President Daniel Ortega of Nicaragua – faced with civilian opposition at home and increasing condemnation from abroad – appears determined to prove that the proverbial sword is in fact more powerful than the pen.
Reporters for an online news site are writing their stories in secret locations. Editors of the country’s only 24-hour news network have been jailed. And employees of a major human rights organization have escaped into the mountains.
“I am 80 years old, and I am in no condition to go up into the mountains, not even to save my life,” said Vilma Núñez, a well-known lawyer who founded the Nicaraguan Center for Human Rights.
In the past few weeks, President Daniel Ortega’s forces have launched a wave of repression against civil society groups and journalism outlets that is choking off what little remains of democracy in this Central American country.
The government recently stripped nine civil society groups of their legal standing and seized their assets. News organizations critical of the Ortega administration have been closed, and some editors have been charged with crimes including conspiracy to commit terrorist acts.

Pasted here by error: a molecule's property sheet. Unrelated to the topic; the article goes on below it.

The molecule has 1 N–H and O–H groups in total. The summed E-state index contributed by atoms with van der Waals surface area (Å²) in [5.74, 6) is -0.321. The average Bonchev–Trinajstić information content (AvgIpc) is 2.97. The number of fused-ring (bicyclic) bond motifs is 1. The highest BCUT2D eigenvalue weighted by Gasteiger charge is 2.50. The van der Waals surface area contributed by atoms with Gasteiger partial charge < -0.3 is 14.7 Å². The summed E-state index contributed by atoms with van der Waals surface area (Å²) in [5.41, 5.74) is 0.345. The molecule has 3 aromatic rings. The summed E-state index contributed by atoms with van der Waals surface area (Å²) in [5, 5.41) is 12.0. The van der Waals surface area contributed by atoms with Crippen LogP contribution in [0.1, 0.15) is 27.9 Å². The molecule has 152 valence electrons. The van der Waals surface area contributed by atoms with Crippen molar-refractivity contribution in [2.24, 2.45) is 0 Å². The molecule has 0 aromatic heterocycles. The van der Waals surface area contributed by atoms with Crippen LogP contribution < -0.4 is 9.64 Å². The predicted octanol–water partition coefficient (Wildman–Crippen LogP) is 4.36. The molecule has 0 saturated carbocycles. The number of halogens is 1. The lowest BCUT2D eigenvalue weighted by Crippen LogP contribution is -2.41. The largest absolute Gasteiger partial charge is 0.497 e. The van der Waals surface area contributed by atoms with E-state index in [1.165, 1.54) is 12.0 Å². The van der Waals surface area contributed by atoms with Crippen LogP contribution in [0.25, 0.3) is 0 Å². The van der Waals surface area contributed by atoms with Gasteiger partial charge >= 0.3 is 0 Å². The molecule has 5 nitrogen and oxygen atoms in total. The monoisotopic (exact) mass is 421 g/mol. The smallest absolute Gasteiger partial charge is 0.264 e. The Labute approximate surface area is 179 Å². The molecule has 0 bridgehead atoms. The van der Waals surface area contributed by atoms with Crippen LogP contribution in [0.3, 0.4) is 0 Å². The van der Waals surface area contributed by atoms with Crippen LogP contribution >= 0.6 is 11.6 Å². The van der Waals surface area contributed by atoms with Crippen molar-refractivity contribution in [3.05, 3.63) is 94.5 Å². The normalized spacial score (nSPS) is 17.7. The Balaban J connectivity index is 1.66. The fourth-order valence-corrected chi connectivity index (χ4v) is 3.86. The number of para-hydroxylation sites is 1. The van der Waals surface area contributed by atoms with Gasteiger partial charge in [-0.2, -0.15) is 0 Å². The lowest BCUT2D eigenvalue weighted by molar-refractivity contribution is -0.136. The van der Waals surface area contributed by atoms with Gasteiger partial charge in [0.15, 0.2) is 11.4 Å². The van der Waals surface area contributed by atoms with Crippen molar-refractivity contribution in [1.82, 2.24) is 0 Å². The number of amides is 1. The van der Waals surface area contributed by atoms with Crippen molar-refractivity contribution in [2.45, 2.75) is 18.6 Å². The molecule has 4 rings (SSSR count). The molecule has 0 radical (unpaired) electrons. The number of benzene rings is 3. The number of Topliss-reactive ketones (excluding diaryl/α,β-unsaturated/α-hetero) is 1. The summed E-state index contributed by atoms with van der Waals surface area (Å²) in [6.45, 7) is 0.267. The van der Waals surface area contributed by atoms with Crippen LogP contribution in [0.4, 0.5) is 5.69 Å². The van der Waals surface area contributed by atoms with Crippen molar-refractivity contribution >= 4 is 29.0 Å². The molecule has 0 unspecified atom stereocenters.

“The government is trying to shut down all political dissidence and impose a reign of fear and terror, targeting its opponents,” said Paulo Abrão, director of the human rights commission of the Organization of American States (OAS).
The crackdown marks a new stage in the government’s efforts to destroy a protest movement that emerged in April and swelled into giant demonstrations demanding Ortega’s resignation. Police and paramilitary forces responded by opening fire on protesters. According to the OAS commission, 324 people have been killed in the uprising. The government puts the toll at 198, including 21 police deaths.
In December, a panel of independent investigators named by the OAS concluded that the actions by Nicaragua’s security forces could be considered crimes against humanity. They called for an investigation of Ortega, noting that the coordinated, sustained campaign by the national police “could only be explained by a decision taken by the maximum authorities” of the country. They also urged an investigation of the police leadership and judiciary.
Authorities kicked the investigators out of the country shortly before the report was issued. The government responded to its conclusions by accusing the investigators of ignoring deadly violence by protesters. It also alleged that they were “echoing the policies of the Government of the United States of America against Nicaragua.”